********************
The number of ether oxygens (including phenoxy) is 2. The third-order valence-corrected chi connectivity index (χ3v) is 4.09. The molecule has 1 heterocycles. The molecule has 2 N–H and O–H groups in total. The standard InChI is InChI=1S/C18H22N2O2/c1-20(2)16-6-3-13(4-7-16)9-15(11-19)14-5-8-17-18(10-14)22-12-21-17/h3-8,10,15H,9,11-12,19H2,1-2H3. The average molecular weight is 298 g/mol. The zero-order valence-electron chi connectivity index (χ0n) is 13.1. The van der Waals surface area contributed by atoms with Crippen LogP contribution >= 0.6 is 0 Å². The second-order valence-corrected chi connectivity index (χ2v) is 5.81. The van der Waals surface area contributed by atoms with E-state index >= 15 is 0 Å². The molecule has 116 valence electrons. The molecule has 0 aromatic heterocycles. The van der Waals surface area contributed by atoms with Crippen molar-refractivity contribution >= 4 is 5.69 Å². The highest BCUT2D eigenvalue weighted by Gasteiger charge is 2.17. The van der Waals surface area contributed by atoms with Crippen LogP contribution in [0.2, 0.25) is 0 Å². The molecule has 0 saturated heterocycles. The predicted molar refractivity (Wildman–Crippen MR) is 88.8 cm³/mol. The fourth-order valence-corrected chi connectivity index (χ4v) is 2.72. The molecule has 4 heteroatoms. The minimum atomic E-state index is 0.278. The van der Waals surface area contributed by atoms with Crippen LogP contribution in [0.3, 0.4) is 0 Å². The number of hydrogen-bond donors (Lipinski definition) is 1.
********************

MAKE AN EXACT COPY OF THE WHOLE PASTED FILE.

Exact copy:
The number of ether oxygens (including phenoxy) is 2. The third-order valence-corrected chi connectivity index (χ3v) is 4.09. The molecule has 1 heterocycles. The molecule has 2 N–H and O–H groups in total. The standard InChI is InChI=1S/C18H22N2O2/c1-20(2)16-6-3-13(4-7-16)9-15(11-19)14-5-8-17-18(10-14)22-12-21-17/h3-8,10,15H,9,11-12,19H2,1-2H3. The average molecular weight is 298 g/mol. The zero-order valence-electron chi connectivity index (χ0n) is 13.1. The van der Waals surface area contributed by atoms with Crippen LogP contribution >= 0.6 is 0 Å². The second-order valence-corrected chi connectivity index (χ2v) is 5.81. The van der Waals surface area contributed by atoms with E-state index >= 15 is 0 Å². The molecule has 116 valence electrons. The molecule has 0 aromatic heterocycles. The van der Waals surface area contributed by atoms with Crippen molar-refractivity contribution >= 4 is 5.69 Å². The highest BCUT2D eigenvalue weighted by Gasteiger charge is 2.17. The van der Waals surface area contributed by atoms with Crippen LogP contribution in [0.2, 0.25) is 0 Å². The molecule has 0 saturated heterocycles. The predicted molar refractivity (Wildman–Crippen MR) is 88.8 cm³/mol. The fourth-order valence-corrected chi connectivity index (χ4v) is 2.72. The molecule has 4 heteroatoms. The minimum atomic E-state index is 0.278. The van der Waals surface area contributed by atoms with Crippen LogP contribution in [0.3, 0.4) is 0 Å². The number of hydrogen-bond donors (Lipinski definition) is 1.